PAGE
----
- What: A Tree Grows in Brooklyn
- Who: Betty Smith
- Pages: 493
- Genre: Classic literature
- Subgenre: Coming of age
- Published: 1943
- The lit: of 5 flames
Every New Yorker has his or her favorite neighborhood spots. While living in my first Brooklyn apartment, mine was the grilled cheese place that opened the same year. Erin had a knack for finding cute little coffee shops as well as a love for the Brooklyn Museum a few blocks away. Jamie’s was Ample Hills, named for Walt Whitman’s words. And we all reveled in the days we ate at Tom’s without an hour wait. It’s these places that we recall in our memories.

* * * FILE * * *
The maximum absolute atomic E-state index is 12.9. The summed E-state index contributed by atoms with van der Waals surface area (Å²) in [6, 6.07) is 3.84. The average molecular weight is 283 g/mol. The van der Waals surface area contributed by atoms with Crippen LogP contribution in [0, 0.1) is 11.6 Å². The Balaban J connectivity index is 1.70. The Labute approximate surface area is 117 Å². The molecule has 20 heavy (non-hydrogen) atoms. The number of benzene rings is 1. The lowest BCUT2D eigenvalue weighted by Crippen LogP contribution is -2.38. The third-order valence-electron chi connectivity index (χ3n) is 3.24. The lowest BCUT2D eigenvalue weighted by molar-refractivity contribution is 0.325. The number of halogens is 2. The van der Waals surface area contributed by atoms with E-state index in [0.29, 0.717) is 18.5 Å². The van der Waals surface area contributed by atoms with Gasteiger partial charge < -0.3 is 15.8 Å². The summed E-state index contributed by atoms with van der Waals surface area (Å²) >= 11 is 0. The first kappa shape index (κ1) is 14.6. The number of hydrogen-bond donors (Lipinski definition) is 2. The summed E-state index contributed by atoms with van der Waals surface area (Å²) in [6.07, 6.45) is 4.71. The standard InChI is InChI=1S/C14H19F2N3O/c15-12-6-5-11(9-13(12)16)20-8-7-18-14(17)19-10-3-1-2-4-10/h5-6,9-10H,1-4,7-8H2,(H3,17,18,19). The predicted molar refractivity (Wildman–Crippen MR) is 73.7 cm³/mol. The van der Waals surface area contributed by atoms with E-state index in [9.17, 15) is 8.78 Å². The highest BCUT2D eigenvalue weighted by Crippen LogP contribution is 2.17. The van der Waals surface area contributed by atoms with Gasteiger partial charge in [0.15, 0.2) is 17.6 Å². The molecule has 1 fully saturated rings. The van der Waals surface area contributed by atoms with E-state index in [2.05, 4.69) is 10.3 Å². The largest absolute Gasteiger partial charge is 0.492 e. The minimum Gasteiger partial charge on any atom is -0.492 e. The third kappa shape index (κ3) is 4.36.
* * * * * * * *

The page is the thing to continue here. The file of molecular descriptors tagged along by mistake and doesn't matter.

Francie Nolan had those places too. In early 1900s Brooklyn, it was McGarrity’s saloon, where her father fed his addiction. There was the shabby yet charming house that the Nolans falsely used as their address so Francie could transfer schools. Carney’s junk shop was where she and her brother, Neely, would lug their knickknacks to earn a penny. And of course there’s the library whose librarian didn’t look at Francie her entire childhood.
These places are remembered because they’re where we grew up; we all have them. It’s this connection of coming of age, as well as strong characters and a touching theme, that earned A Tree Grows in Brooklyn four flames.